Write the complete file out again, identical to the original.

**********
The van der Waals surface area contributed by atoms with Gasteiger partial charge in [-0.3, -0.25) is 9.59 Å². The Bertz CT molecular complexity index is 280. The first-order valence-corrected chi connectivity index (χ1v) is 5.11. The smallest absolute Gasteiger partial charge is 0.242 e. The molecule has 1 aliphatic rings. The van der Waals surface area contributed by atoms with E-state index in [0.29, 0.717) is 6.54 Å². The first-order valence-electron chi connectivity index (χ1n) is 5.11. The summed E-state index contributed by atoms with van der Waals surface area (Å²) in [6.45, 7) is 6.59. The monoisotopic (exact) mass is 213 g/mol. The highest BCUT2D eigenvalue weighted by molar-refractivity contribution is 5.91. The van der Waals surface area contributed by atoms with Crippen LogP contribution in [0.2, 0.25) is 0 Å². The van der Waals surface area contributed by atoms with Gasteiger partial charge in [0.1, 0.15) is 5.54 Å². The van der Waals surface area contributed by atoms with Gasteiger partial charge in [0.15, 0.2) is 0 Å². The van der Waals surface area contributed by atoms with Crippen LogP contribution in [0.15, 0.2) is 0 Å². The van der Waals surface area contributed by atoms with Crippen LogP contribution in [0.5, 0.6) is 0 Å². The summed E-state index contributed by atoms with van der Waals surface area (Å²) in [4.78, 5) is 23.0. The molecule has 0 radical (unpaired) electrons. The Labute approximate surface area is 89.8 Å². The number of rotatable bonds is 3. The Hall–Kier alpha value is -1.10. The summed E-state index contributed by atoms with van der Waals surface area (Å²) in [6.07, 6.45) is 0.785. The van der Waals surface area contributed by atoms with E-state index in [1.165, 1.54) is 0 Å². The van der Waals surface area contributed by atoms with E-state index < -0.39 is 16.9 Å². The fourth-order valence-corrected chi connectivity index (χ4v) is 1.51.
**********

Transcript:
The van der Waals surface area contributed by atoms with Gasteiger partial charge in [-0.3, -0.25) is 9.59 Å². The Bertz CT molecular complexity index is 280. The first-order valence-corrected chi connectivity index (χ1v) is 5.11. The smallest absolute Gasteiger partial charge is 0.242 e. The molecule has 1 aliphatic rings. The van der Waals surface area contributed by atoms with E-state index in [0.29, 0.717) is 6.54 Å². The first-order valence-electron chi connectivity index (χ1n) is 5.11. The summed E-state index contributed by atoms with van der Waals surface area (Å²) in [6.45, 7) is 6.59. The monoisotopic (exact) mass is 213 g/mol. The highest BCUT2D eigenvalue weighted by molar-refractivity contribution is 5.91. The van der Waals surface area contributed by atoms with Crippen LogP contribution in [0.2, 0.25) is 0 Å². The van der Waals surface area contributed by atoms with Gasteiger partial charge in [0.1, 0.15) is 5.54 Å². The van der Waals surface area contributed by atoms with Gasteiger partial charge in [0.15, 0.2) is 0 Å². The van der Waals surface area contributed by atoms with Crippen LogP contribution in [0.15, 0.2) is 0 Å². The van der Waals surface area contributed by atoms with Crippen LogP contribution in [0.5, 0.6) is 0 Å². The summed E-state index contributed by atoms with van der Waals surface area (Å²) in [4.78, 5) is 23.0. The molecule has 0 radical (unpaired) electrons. The Labute approximate surface area is 89.8 Å². The number of rotatable bonds is 3. The Hall–Kier alpha value is -1.10. The summed E-state index contributed by atoms with van der Waals surface area (Å²) in [6.07, 6.45) is 0.785. The van der Waals surface area contributed by atoms with E-state index in [1.165, 1.54) is 0 Å². The van der Waals surface area contributed by atoms with E-state index < -0.39 is 16.9 Å². The fourth-order valence-corrected chi connectivity index (χ4v) is 1.51.